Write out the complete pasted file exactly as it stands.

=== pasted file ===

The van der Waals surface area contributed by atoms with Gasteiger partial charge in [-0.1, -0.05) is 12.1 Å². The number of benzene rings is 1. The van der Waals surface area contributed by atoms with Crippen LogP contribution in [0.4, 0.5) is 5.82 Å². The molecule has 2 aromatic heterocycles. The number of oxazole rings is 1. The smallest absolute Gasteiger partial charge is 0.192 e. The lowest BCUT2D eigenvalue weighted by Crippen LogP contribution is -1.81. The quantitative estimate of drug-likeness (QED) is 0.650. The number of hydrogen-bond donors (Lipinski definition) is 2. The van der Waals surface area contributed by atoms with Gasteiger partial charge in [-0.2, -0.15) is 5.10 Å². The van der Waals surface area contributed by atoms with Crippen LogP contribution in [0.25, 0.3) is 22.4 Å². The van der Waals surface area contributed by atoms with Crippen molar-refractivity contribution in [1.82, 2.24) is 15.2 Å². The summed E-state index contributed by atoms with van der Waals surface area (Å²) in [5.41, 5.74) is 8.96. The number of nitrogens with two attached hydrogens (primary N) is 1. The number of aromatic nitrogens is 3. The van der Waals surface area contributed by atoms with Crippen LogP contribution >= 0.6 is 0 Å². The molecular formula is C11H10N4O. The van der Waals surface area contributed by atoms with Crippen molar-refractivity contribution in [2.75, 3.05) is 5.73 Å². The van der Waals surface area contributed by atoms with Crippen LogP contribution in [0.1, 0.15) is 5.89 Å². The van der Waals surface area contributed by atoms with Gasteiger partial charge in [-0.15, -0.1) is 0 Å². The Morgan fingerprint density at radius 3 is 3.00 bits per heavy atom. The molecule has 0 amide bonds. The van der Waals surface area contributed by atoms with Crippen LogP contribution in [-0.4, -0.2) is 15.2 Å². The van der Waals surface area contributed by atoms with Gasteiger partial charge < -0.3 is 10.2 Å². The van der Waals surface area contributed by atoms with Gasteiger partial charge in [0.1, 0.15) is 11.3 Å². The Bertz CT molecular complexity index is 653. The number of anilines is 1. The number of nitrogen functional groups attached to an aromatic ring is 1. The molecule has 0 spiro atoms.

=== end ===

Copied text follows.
The van der Waals surface area contributed by atoms with Gasteiger partial charge in [-0.1, -0.05) is 12.1 Å². The number of benzene rings is 1. The van der Waals surface area contributed by atoms with Crippen LogP contribution in [0.4, 0.5) is 5.82 Å². The molecule has 2 aromatic heterocycles. The number of oxazole rings is 1. The smallest absolute Gasteiger partial charge is 0.192 e. The lowest BCUT2D eigenvalue weighted by Crippen LogP contribution is -1.81. The quantitative estimate of drug-likeness (QED) is 0.650. The number of hydrogen-bond donors (Lipinski definition) is 2. The van der Waals surface area contributed by atoms with Gasteiger partial charge in [-0.2, -0.15) is 5.10 Å². The van der Waals surface area contributed by atoms with Crippen LogP contribution in [0.25, 0.3) is 22.4 Å². The van der Waals surface area contributed by atoms with Crippen molar-refractivity contribution in [1.82, 2.24) is 15.2 Å². The summed E-state index contributed by atoms with van der Waals surface area (Å²) in [5.41, 5.74) is 8.96. The number of nitrogens with two attached hydrogens (primary N) is 1. The number of aromatic nitrogens is 3. The van der Waals surface area contributed by atoms with Crippen LogP contribution >= 0.6 is 0 Å². The molecular formula is C11H10N4O. The van der Waals surface area contributed by atoms with Crippen molar-refractivity contribution in [2.75, 3.05) is 5.73 Å². The van der Waals surface area contributed by atoms with Crippen LogP contribution in [0.1, 0.15) is 5.89 Å². The van der Waals surface area contributed by atoms with Gasteiger partial charge in [-0.15, -0.1) is 0 Å². The Morgan fingerprint density at radius 3 is 3.00 bits per heavy atom. The molecule has 0 amide bonds. The van der Waals surface area contributed by atoms with Crippen LogP contribution in [-0.4, -0.2) is 15.2 Å². The van der Waals surface area contributed by atoms with Gasteiger partial charge < -0.3 is 10.2 Å². The van der Waals surface area contributed by atoms with Gasteiger partial charge in [0.1, 0.15) is 11.3 Å². The Bertz CT molecular complexity index is 653. The number of anilines is 1. The number of nitrogen functional groups attached to an aromatic ring is 1. The molecule has 0 spiro atoms.